Houghton’s commercial district began with the establishment of two hotels – the Houghton and the Douglass – both named Douglass Houghton. But that’s where the similarities ended, as the two businesses catered to a completely different types of clientele. While the Houghton House provided simple and cheap accommodations for the average Joe, the Douglass House was built to cater to a more prestigious class of mine agents, investors and businessmen. Built of wood and standing three stories in height, the original Douglass House featured 50 guest rooms, a saloon, kitchen and large dining hall. But as Houghton prospered, the once top-of-the-line accommodations offered by the hotel began to show their age and lost favor with those elite clientele the Douglass House were targeting. By the turn of the century the old hotel was bought up by new owners, who quickly invested over $100,000 dollars on a new and improved Douglass House.
The new Douglass House was in actuality a brick addition to the old Douglass House, built along the old terraced gardens that once fronted the iconic hotel. (you can see the original wood framed structure attached to the backside of the addition in the photo above) This new addition was four stories tall at its Shelden facade, and soared to over 80 feet in height thanks to the intricately detailed Baroque towers rising up out of the building’s front corners. The hotel’s buff brick facades were embellished with a great deal of white terra cotta pieces around the windows and entranceways as well as across the building’s frieze.
Since its construction this new Douglass House hasn’t changed too radically over the years, with only a few of its balconies falling victim to the passage of time. The hotel’s first floor was home to four storefronts, one of which was occupied by the hotel’s saloon (which is still used in such a capacity today). The remaining spaces were originally occupied by a Telegraph Office, Jewelry Store, and a Red Cross boarding house.
Besides those towers perhaps the most iconic feature along the new Douglass House was its second floor loggia, essentially a covered porch protruding out the front of the building. This open air gallery was part of the hotel’s main reception parlor, which took up a good deal of the building’s first floor and was entered from Isle Royale Street (and not Shelden oddly enough). Like its predecessor, this new Douglass House’s guest rooms occupied the third and fourth floors.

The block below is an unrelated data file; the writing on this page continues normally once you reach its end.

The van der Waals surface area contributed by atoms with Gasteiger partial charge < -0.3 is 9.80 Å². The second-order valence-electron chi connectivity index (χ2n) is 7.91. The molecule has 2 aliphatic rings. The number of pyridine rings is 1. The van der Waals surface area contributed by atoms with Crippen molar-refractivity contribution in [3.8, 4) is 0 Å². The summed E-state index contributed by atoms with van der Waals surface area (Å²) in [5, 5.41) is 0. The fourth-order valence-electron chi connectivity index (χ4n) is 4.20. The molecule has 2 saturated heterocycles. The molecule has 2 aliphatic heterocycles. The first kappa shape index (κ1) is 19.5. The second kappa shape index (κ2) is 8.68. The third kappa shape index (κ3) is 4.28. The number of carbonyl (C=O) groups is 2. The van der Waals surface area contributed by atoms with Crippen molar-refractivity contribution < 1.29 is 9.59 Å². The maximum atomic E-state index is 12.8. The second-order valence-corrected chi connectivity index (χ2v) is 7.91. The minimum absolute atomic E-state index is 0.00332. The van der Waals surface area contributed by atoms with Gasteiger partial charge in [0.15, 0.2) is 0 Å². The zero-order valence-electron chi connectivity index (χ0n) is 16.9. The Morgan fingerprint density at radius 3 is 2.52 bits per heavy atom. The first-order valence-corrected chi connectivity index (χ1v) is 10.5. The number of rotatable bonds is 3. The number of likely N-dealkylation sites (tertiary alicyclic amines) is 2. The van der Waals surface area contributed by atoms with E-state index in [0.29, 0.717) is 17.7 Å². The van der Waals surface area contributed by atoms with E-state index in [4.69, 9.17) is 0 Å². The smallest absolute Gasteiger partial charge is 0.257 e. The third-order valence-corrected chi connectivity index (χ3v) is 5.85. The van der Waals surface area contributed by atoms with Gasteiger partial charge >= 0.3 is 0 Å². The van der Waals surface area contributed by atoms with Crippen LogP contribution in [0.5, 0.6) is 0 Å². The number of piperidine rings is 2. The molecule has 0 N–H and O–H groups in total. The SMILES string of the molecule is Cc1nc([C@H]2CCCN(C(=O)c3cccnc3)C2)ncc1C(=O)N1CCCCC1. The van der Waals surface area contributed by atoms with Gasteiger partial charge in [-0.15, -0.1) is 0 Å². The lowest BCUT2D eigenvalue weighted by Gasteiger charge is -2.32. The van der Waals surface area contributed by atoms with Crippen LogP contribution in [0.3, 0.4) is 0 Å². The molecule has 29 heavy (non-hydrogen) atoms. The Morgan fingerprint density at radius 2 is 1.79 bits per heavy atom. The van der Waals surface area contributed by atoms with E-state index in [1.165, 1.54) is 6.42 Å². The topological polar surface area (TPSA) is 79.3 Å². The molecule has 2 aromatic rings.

Here’s a closer look at that loggia which has more recently been enclosed as part of the hotel’s transformation into an senior residence. You can still make out the loads of terra cotta embellishments decorating the loggia, such as the line of wreaths, floral patterns, and scrolled capitals atop the pilasters.
Of course the real defining element of the Douglass House is those towers, capped by these domed masterpieces adorned with plenty of columns and terra-cotta embellishments. Those terra-cotta embellishments continue down along the tower’s facade, adorning the top floor guest room windows. The top window seen in this photo would have originally sported its own balcony, but that was removed for safety reasons during the building’s renovation.
As noted earlier the Douglass Hotel’s first floor was in fact its second floor, entered from a formalized entrance sitting along Isle Royale Street. This doorway opened up to the hotels main reception parlor and front desk. This was a visitor’s first impression of the grand building, and no expense was spared in its construction. In addition to the ionic columns toped by scrolled capitals and the intricate stained glass transom window, the entranceway was also guarded by two mythical gargoyles perched atop the columns. (gargoyles! Seriously?) Inside things got even more elaborate as tiled mosaic floors, oak wainscoting, marble baseboards and gold stenciled ceilings awaited the hotel’s guests.
Here’s a closer look at some of those entrance-way details. I’m not sure if all of this is original to the building, since it looks to be in far too good of shape to be very old. But perhaps this particular building was just taken care of better then others.
Next door to the formalized entrance sits another entranceway, though this one is not so ornately embellished. The stylized overhang above the door makes me think that this was also original to the building, and not simply a servants entrance. Supposedly the hotel had a “ladies entrance” which allowed visiting gals to call up to the rooms without having to pass through the hotel’s lobby. I would hazard a guess that this particular doorway was that same entranceway.
Looking high up above the entrance we take a closer look at the windows to some of the old guest rooms (now apartments). While the windows themselves on this side of the building were rather plain and simple the frieze still held some glitz and glamor (including more lions heads!)
Looking towards the back of the old hotel we find it continues onward all the way back to Montezuma Ave. Originally this would have been the old wood framed portion of the hotel, but a fire in 1901 resulted in its destruction. Luckily the newer part of the hotel was spared, and a new brick addition – designed to mimic the newer addition as best it could – was added in its place. While it looks similar to the more elaborate front section, it’s really just a pale imitation.
To Be Continued…
Some of the information found in this series is courtesy the Copper Country Architects website researched and compiled by MTU students under the supervision of Professor Kim Hoagland.